Researchers Create Mind-Controlled Flying Robot
April Flowers for redOrbit.com — Your Universe Online
A new, non-invasive system that allows people to control a flying robot using only their mind has been developed by researchers at the University of Minnesota, according to a study published in the Journal of Neural Engineering. Although it sounds like fun and games, the study´s findings have implications for helping people who are paralyzed or have neurodegenerative diseases.
[ Watch the Video: Science Nation – Mind-Controlled Quadcopter Demonstrates New Possibilities ]
Three female and two male study participants were able to successfully control the four-blade flying robot. The five subjects quickly and accurately controlled the quadcopter for a sustained amount of time.
“Our study shows that for the first time, humans are able to control the flight of flying robots using just their thoughts sensed from a noninvasive skull cap,” said Bin He, a professor of biomedical engineering in the University of Minnesota´s College of Science and Engineering. “It works as good as invasive techniques used in the past.”
The research is intended to help people with paralysis or neurodegenerative diseases regain mobility and independence, according to He. “We envision that they´ll use this technology to control wheelchairs, artificial limbs or other devices,” He said.
The team´s noninvasive technique is called electroencephalography (EEG). EEG is a unique brain-computer interface that records the electrical activity of the subjects´ brain using a specialized, high-tech EEG cap fitted with 64 electrodes.
“It´s completely noninvasive. Nobody has to have a chip implanted in their brain to pick up the neuronal activity,” said Karl LaFleur, a senior biomedical engineering student, during the study.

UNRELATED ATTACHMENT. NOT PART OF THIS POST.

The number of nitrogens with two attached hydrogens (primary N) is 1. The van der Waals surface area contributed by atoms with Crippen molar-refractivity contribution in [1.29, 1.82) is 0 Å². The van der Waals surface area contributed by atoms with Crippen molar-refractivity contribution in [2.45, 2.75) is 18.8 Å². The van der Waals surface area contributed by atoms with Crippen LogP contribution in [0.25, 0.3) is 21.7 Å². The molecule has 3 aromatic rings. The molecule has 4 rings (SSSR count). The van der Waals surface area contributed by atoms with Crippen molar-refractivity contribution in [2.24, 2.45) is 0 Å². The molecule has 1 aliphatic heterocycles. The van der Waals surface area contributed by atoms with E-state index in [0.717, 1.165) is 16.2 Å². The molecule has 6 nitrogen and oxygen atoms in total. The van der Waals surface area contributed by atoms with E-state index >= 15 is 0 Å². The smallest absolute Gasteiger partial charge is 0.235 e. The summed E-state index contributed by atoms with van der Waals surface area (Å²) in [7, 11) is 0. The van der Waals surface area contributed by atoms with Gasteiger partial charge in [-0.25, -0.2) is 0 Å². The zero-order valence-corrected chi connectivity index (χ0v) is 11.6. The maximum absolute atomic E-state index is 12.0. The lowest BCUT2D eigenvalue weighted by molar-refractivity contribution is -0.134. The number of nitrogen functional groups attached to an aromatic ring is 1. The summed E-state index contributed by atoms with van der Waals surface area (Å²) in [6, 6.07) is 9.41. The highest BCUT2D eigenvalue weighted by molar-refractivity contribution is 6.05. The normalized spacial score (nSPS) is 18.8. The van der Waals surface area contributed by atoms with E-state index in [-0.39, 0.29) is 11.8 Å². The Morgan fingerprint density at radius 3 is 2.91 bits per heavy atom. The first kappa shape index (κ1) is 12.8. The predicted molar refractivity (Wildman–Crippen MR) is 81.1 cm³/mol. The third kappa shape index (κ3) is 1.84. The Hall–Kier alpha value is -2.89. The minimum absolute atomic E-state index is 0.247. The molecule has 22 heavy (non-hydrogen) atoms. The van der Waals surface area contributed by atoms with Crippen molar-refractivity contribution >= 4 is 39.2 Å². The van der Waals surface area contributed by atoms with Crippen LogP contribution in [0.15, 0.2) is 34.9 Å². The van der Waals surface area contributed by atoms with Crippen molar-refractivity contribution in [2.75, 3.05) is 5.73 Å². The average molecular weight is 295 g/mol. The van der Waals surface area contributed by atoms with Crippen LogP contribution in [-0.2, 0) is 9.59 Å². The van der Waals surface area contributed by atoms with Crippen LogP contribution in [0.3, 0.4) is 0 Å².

According to the team, the brain-computer interface system works because of the geography of the motor cortex, which is the area of the cerebrum that governs movement. As we move, or think about movement, tiny electrical currents are created by neurons in the motor cortex. A new assortment of neurons is activated when we think about a different movement. The researchers built the groundwork for the brain-computer interface by sorting out these assortments. The new study builds on He´s prior research where subjects were able to control a virtual helicopter on a computer screen.
“We were the first to use both functional MRI and EEG imaging to map where in the brain neurons are activated when you imagine movements,” He said. “So now we know where the signals will come from.”
The subjects involved in the current study faced away from the quadcoptor. They were asked to imagine using their right hand, left hand, and both hands together to control the robot´s movements — turning right, left, lifting and falling. A pre-set forward motion drove the quadcoptor, while only the subject´s thoughts controlled other movements.
While they were positioned in front of a screen that relayed images of the robot´s flight through an onboard camera, the subjects´ brain signals were recorded by the EEG cap and relayed to the quadcoptor over Wi-Fi.
The participants were required to fly the robot through two large rings suspended from a gymnasium ceiling, after several training sessions. How well each performed was assessed by a number of statistical tests. A control group also directed the quadcoptor with a keyboard, allowing for a comparison between standardized methods and brain control.
“Our next step is to use the mapping and engineering technology we´ve developed to help disabled patients interact with the world,” He said. “It may even help patients with conditions like autism or Alzheimer´s disease or help stroke victims recover. We´re now studying some stroke patients to see if it´ll help rewire brain circuits to bypass damaged areas.”